Primate Tourism: A Tool for Conservation?

Primate Tourism: A Tool for Conservation?

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Cambridge University Press
Edition: Illustrated, 9/11/2014
EAN 9781107018129, ISBN10: 1107018129

Hardcover, 350 pages, 25.1 x 17.8 x 2 cm
Language: English

Primate tourism is a growing phenomenon, with increasing pressure coming from several directions: the private sector, governments, and conservation agencies. At the same time, some primate sites are working to exclude or severely restrict tourism because of problems that have developed as a result. Indeed, tourism has proven costly to primates due to factors such as disease, stress, social disruption, vulnerability to poachers, and interference with rehabilitation and reintroduction. Bringing together interdisciplinary expertise in wildlife/nature tourism and primatology, experts present and discuss their accumulated experience from individual primate sites open to tourists, formal studies of primate-focused tourism, and trends in nature and wildlife tourism. Chapters offer species- and site-specific assessments, weighing conservation benefits against costs, and suggesting strategies for the development of informed guidelines for ongoing and future primate tourism ventures. Primate Tourism has been written for primatologists, conservationists and other scientists. It is also relevant to tourists and tourism professionals.

List of contributors
Part I. Introduction
1. Reconsidering primate tourism as a conservation tool
an introduction to the issues Anne E. Russon and Janette Wallis
Part II. Asian Primates
2. Tourism, infant mortality and stress indicators among Tibetan macaques at Huangshan, China Carol M. Berman, Megan D. Matheson, Jin-Hua Li, Hideshi Ogawa and Consuel S. Ionica
3. Provisioning and tourism in free-ranging Japanese macaques Hiroyuki Kurita
4. Proboscis monkey tourism
can we make it 'ecotourism'? Heathor C. Leasor and Oliver J. Macgregor
5. Orangutan tourism and conservation
35 years' experience Anne E. Russon and Adi Susilo
6. The impact of tourism on the behavior of rehabilitated orangutans (Pongo abelii) in Bukit Lawang, North Sumatra, Indonesia David F. Dellatore, Corri D. Waitt and Ivona Foitova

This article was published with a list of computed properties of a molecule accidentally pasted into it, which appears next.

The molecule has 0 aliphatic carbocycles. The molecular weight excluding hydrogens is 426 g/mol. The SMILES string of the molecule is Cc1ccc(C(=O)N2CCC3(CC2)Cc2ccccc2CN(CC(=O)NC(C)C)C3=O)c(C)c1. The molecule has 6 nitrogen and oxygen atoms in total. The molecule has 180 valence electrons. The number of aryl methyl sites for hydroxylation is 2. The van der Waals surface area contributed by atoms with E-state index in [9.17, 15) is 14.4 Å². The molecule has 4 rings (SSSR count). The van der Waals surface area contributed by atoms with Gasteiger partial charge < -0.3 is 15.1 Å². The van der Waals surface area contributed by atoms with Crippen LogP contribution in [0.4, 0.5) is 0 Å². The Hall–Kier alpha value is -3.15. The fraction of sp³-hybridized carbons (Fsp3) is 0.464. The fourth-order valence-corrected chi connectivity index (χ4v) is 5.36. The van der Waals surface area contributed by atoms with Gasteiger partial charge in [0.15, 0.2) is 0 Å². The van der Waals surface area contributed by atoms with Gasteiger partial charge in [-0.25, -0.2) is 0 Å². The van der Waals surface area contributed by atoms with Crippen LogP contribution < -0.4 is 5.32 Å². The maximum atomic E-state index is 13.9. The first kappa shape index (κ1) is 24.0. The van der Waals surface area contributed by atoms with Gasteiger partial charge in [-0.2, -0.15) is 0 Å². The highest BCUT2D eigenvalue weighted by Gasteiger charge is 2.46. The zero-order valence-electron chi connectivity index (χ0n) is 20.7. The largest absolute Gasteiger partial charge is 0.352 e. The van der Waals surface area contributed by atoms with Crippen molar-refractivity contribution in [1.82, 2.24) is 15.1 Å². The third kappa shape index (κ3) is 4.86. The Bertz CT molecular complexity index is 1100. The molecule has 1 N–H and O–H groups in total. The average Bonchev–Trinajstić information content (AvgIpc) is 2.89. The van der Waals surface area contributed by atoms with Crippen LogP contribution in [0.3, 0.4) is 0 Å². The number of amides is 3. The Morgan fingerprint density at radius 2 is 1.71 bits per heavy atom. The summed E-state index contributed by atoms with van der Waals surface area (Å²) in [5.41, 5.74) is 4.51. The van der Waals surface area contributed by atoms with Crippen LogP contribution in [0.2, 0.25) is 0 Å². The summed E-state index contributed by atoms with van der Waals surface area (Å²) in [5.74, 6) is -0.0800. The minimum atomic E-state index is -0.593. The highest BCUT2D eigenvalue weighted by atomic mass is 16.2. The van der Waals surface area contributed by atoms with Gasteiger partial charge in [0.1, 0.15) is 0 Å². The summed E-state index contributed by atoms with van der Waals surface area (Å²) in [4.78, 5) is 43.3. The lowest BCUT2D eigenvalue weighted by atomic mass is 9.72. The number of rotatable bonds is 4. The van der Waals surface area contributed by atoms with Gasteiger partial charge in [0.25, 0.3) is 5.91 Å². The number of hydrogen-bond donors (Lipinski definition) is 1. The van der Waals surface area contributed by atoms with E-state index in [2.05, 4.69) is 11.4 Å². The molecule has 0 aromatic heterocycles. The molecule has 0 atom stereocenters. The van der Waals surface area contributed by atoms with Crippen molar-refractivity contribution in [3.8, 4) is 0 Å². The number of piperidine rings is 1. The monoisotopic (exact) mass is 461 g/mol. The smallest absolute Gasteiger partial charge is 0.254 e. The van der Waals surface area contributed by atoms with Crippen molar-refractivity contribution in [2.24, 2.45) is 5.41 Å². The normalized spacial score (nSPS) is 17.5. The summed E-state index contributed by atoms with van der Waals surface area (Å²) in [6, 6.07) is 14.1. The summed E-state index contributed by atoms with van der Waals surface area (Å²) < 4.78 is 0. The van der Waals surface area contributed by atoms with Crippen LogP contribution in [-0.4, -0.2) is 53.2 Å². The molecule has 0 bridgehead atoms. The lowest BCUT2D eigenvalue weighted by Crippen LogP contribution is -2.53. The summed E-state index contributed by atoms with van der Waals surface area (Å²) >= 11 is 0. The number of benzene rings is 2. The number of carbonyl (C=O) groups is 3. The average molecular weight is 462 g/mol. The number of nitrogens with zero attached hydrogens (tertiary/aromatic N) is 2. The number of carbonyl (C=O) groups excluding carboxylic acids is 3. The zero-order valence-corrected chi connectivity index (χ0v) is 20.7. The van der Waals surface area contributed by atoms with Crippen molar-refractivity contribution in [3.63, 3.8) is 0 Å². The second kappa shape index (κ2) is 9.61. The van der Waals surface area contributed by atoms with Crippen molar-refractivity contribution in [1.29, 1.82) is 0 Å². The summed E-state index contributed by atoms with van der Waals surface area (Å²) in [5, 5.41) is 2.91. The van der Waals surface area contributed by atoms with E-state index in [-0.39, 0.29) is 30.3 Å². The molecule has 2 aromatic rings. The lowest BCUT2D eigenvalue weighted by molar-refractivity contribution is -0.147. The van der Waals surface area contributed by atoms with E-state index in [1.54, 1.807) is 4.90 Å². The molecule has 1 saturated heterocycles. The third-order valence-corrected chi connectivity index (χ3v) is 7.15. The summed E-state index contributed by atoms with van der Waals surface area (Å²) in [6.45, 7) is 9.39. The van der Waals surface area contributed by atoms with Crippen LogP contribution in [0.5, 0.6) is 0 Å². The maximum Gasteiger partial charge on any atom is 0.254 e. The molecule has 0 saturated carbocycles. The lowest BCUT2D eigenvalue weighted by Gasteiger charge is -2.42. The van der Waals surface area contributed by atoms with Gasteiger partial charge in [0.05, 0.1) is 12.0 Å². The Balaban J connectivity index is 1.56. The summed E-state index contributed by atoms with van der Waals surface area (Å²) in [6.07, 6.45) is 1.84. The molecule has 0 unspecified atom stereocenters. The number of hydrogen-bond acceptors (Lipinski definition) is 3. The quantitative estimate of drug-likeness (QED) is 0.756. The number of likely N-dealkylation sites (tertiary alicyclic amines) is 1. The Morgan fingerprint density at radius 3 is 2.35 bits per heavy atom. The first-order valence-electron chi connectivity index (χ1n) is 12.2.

Part III. African Primates
7. Lemurs and tourism in Ranomafana National Park, Madagascar
economic boom and other consequences Patricia C. Wright, Benjamin Andriamihaja, Stephen J. King, Jenna Guerriero and Josephine Hubbard
8. Some pathogenic consequences of tourism for nonhuman primates Robert M. Sapolsky
9. Baboon ecotourism in the larger context Shirley C. Strum and Deborah L. Manzolillo Nightingale
10. Mountain gorilla tourism as a conservation tool
have we tipped the balance? Michele L. Goldsmith
11. Evaluating the effectiveness of chimpanzee tourism James S. Desmond and Jenny A. Z. Desmond
Part IV. Neotropical Primates
12. The impact of tourist group size and frequency on neotropical primate behavior in Tambopata, Peru Chloe Hodgkinson, Christopher Kirkby and Eleanor J. Milner-Gulland
13. Interactions between tourists and white-faced monkeys (Cebus capucinus) at Manuel Antonio National Park, Quepos, Costa Rica Laurie Kauffman
14. Effects of tourism on Ecuadorian primates
is there a need for responsible primate tourism? Stella de la Torre
Part V. Broader Issues
15. Economic aspects of primate tourism associated with primate conservation Glen T. Hvenegaard
16. Considering risks of pathogen transmission associated with primate-based tourism Michael P. Muelhlenbein and Janette Wallis
17. Guidelines for best practice in great ape tourism Elizabeth A. Williamson and Elizabeth J. Macfie
Part VI. Conclusion
18. Primate tourism as a conservation tool
a review of the evidence, implications, and recommendations Anne E. Russon and Janette Wallis